Hello May! You can follow us on our blog at http://www.therepatdiaries.com for information but the best advice we can giwve for now is visit first and make that visit an extended stay so you can get a real feel for life here in Ghana. Hope to hear more about your plans and help you however we can!

      Reply
  5. Monica

    I love Ghana. My husband is from Ghana and im Going back soon. Its an indescribable experience

    Reply
    • Myra Parks

      Thank you so much for joining us on our journey. Hopefully we will crosss paths when you all return.

      Reply
  6. Lea

    This is so inspiring & I can’t wait to visit once you all get settled in! I’m looking forward to both my kids being able to journey to Africa! We love you Myra! I’m thankful that Vee introduced us & im able to follow you & your family journey! Much love -Lea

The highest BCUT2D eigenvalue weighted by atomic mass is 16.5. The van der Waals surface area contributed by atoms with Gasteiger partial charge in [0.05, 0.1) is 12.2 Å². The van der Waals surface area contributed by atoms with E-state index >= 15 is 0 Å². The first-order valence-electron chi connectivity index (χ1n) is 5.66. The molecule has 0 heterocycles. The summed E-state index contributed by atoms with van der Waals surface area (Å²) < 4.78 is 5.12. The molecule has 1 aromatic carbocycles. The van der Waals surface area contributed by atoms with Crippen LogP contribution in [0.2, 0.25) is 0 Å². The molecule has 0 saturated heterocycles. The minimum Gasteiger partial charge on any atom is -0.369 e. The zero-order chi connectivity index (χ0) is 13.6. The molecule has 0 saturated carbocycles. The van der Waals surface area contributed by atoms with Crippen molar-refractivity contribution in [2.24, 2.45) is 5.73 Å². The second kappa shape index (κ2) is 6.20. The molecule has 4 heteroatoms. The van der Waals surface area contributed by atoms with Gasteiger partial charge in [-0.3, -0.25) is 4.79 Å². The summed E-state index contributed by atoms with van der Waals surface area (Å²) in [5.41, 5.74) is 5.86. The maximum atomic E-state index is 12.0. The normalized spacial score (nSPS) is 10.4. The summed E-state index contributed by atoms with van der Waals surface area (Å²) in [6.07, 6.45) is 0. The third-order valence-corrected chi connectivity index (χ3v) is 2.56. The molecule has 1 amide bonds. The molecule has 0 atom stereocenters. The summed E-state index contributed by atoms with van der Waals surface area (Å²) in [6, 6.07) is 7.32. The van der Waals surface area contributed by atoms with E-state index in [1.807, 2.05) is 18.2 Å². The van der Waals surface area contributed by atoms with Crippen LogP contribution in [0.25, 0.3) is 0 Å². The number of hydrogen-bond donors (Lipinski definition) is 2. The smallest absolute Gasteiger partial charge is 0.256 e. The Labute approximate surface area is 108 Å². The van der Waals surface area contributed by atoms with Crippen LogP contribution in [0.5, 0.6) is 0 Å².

Reply
    • Myra Parks

      Thank you Lea for all of your love and support. Cant wait to host you all on this side.

      Reply
  7. Frank afenkhena

    Very interesting and i applaud your family for the Great Move but i was wondering and want to know how do you and your husband support yourselves financially? Any Jobs for both of you in Ghana to support the Family? Cheers.

    Reply
    • Myra Parks

      Hello! We have decent amount of savings, my husband is an attorney who does online legal work, I have a online shop on Etsy, and working on additional streams as we speak. We are also planning to invest in fixed deposits here in Ghana because they are pretty good interest rates on your money.

      Reply
  8. erma vance

    I’M SO HAPPY I FOUND YOU MYRA, YOU AND YOUR FAMILY ARE SO BEAUTIFUL AND VERY INFORMATIVE. I WANT TO COME TO GHANA TO VISIT AND MAYBE LATER TO LIVE ALSO. KEEP US INFORMED ON THE IMMIGRATION INFORMATION. I LIKE YOUR STORY YOU TOLD ALREADY. I HOPE THEY ARE NOT TRYING TO KEEP US BLACK AMERICANS FROM BECOMING CITIZENS THERE. ALTHOUGH, I KNOW PLACES LIKE THIS CAN GIVE YOU THE RUN AROUND EVERYWHERE. THANK YOU! AGAIN. 🙂

    Reply